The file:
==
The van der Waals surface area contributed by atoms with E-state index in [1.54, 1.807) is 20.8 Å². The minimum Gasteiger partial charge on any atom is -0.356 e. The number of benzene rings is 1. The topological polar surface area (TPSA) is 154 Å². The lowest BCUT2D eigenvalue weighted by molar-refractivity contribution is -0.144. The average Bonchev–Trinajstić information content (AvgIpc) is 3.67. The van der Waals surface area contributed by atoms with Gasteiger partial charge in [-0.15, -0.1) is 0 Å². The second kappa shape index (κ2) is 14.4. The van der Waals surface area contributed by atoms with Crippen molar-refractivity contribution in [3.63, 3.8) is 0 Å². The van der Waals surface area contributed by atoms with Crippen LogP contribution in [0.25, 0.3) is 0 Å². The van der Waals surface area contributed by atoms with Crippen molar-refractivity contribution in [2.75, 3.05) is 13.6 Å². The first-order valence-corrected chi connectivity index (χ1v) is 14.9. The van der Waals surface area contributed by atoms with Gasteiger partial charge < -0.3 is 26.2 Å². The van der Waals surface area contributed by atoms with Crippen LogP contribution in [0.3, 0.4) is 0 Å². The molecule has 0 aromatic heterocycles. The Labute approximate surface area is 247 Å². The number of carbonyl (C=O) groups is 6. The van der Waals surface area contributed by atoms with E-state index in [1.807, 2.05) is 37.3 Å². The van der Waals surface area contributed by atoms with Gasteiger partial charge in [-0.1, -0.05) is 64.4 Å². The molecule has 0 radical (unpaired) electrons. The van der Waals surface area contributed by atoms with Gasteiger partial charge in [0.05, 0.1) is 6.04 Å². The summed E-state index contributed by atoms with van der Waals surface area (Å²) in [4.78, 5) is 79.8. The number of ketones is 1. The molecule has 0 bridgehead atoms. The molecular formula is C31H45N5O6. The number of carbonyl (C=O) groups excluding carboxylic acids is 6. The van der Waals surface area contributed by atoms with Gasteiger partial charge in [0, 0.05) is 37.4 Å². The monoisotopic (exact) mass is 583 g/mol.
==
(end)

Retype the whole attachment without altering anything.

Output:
The van der Waals surface area contributed by atoms with E-state index in [1.54, 1.807) is 20.8 Å². The minimum Gasteiger partial charge on any atom is -0.356 e. The number of benzene rings is 1. The topological polar surface area (TPSA) is 154 Å². The lowest BCUT2D eigenvalue weighted by molar-refractivity contribution is -0.144. The average Bonchev–Trinajstić information content (AvgIpc) is 3.67. The van der Waals surface area contributed by atoms with Gasteiger partial charge in [-0.15, -0.1) is 0 Å². The second kappa shape index (κ2) is 14.4. The van der Waals surface area contributed by atoms with Crippen molar-refractivity contribution in [3.63, 3.8) is 0 Å². The van der Waals surface area contributed by atoms with Crippen LogP contribution in [0.25, 0.3) is 0 Å². The van der Waals surface area contributed by atoms with Crippen molar-refractivity contribution in [2.75, 3.05) is 13.6 Å². The first-order valence-corrected chi connectivity index (χ1v) is 14.9. The van der Waals surface area contributed by atoms with Gasteiger partial charge < -0.3 is 26.2 Å². The van der Waals surface area contributed by atoms with Crippen LogP contribution in [0.3, 0.4) is 0 Å². The molecule has 0 aromatic heterocycles. The Labute approximate surface area is 247 Å². The number of carbonyl (C=O) groups is 6. The van der Waals surface area contributed by atoms with E-state index in [1.807, 2.05) is 37.3 Å². The van der Waals surface area contributed by atoms with Gasteiger partial charge in [-0.1, -0.05) is 64.4 Å². The molecule has 0 radical (unpaired) electrons. The van der Waals surface area contributed by atoms with Gasteiger partial charge in [0.05, 0.1) is 6.04 Å². The summed E-state index contributed by atoms with van der Waals surface area (Å²) in [4.78, 5) is 79.8. The number of ketones is 1. The molecule has 0 bridgehead atoms. The molecular formula is C31H45N5O6. The number of carbonyl (C=O) groups excluding carboxylic acids is 6. The van der Waals surface area contributed by atoms with Gasteiger partial charge in [0, 0.05) is 37.4 Å². The monoisotopic (exact) mass is 583 g/mol.